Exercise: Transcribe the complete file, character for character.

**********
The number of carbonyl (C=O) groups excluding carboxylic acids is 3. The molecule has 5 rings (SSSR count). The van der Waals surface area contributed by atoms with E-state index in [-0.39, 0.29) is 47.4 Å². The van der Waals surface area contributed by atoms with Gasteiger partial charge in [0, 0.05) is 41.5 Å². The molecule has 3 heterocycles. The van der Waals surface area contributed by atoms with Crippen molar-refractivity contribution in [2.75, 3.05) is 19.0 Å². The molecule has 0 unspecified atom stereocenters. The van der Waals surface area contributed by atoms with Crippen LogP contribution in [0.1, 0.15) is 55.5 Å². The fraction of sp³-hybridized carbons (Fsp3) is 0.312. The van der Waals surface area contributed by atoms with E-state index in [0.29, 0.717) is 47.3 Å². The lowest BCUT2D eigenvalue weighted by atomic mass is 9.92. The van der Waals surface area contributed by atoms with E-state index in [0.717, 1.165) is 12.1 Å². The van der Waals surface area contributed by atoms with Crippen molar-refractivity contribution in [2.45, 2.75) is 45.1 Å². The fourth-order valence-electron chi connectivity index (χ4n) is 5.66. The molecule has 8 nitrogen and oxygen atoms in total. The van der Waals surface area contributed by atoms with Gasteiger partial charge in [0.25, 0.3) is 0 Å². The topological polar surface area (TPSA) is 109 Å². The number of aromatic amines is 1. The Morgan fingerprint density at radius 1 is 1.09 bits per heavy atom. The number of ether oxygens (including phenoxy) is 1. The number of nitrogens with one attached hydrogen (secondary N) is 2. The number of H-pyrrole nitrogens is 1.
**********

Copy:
The number of carbonyl (C=O) groups excluding carboxylic acids is 3. The molecule has 5 rings (SSSR count). The van der Waals surface area contributed by atoms with E-state index in [-0.39, 0.29) is 47.4 Å². The van der Waals surface area contributed by atoms with Gasteiger partial charge in [0, 0.05) is 41.5 Å². The molecule has 3 heterocycles. The van der Waals surface area contributed by atoms with Crippen molar-refractivity contribution in [2.75, 3.05) is 19.0 Å². The molecule has 0 unspecified atom stereocenters. The van der Waals surface area contributed by atoms with Crippen LogP contribution in [0.1, 0.15) is 55.5 Å². The fraction of sp³-hybridized carbons (Fsp3) is 0.312. The van der Waals surface area contributed by atoms with E-state index in [0.29, 0.717) is 47.3 Å². The lowest BCUT2D eigenvalue weighted by atomic mass is 9.92. The van der Waals surface area contributed by atoms with E-state index in [0.717, 1.165) is 12.1 Å². The van der Waals surface area contributed by atoms with Crippen molar-refractivity contribution in [2.45, 2.75) is 45.1 Å². The fourth-order valence-electron chi connectivity index (χ4n) is 5.66. The molecule has 8 nitrogen and oxygen atoms in total. The van der Waals surface area contributed by atoms with Gasteiger partial charge in [0.25, 0.3) is 0 Å². The topological polar surface area (TPSA) is 109 Å². The number of aromatic amines is 1. The Morgan fingerprint density at radius 1 is 1.09 bits per heavy atom. The number of ether oxygens (including phenoxy) is 1. The number of nitrogens with one attached hydrogen (secondary N) is 2. The number of H-pyrrole nitrogens is 1.